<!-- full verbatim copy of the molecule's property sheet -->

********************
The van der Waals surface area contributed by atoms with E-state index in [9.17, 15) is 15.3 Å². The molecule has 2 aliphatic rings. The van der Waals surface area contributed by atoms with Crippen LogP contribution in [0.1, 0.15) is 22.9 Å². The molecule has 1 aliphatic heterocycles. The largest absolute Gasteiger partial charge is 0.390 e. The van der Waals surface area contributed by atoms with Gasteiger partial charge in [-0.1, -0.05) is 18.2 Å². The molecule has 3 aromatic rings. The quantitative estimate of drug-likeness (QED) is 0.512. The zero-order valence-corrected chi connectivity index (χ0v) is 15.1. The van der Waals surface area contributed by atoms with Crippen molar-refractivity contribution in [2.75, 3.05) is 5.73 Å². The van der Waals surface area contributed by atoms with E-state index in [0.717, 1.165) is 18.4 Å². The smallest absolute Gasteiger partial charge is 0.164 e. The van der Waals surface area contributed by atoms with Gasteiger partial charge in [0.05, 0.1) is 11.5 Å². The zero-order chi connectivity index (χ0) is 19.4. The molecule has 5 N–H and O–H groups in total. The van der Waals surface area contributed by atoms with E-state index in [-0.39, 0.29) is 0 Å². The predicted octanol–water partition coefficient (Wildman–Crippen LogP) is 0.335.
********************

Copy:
The van der Waals surface area contributed by atoms with E-state index in [9.17, 15) is 15.3 Å². The molecule has 2 aliphatic rings. The van der Waals surface area contributed by atoms with Crippen LogP contribution in [0.1, 0.15) is 22.9 Å². The molecule has 1 aliphatic heterocycles. The largest absolute Gasteiger partial charge is 0.390 e. The van der Waals surface area contributed by atoms with Gasteiger partial charge in [-0.1, -0.05) is 18.2 Å². The molecule has 3 aromatic rings. The quantitative estimate of drug-likeness (QED) is 0.512. The zero-order valence-corrected chi connectivity index (χ0v) is 15.1. The van der Waals surface area contributed by atoms with Crippen molar-refractivity contribution in [2.75, 3.05) is 5.73 Å². The van der Waals surface area contributed by atoms with E-state index in [0.717, 1.165) is 18.4 Å². The smallest absolute Gasteiger partial charge is 0.164 e. The van der Waals surface area contributed by atoms with Gasteiger partial charge in [0.05, 0.1) is 11.5 Å². The zero-order chi connectivity index (χ0) is 19.4. The molecule has 5 N–H and O–H groups in total. The van der Waals surface area contributed by atoms with E-state index in [-0.39, 0.29) is 0 Å². The predicted octanol–water partition coefficient (Wildman–Crippen LogP) is 0.335.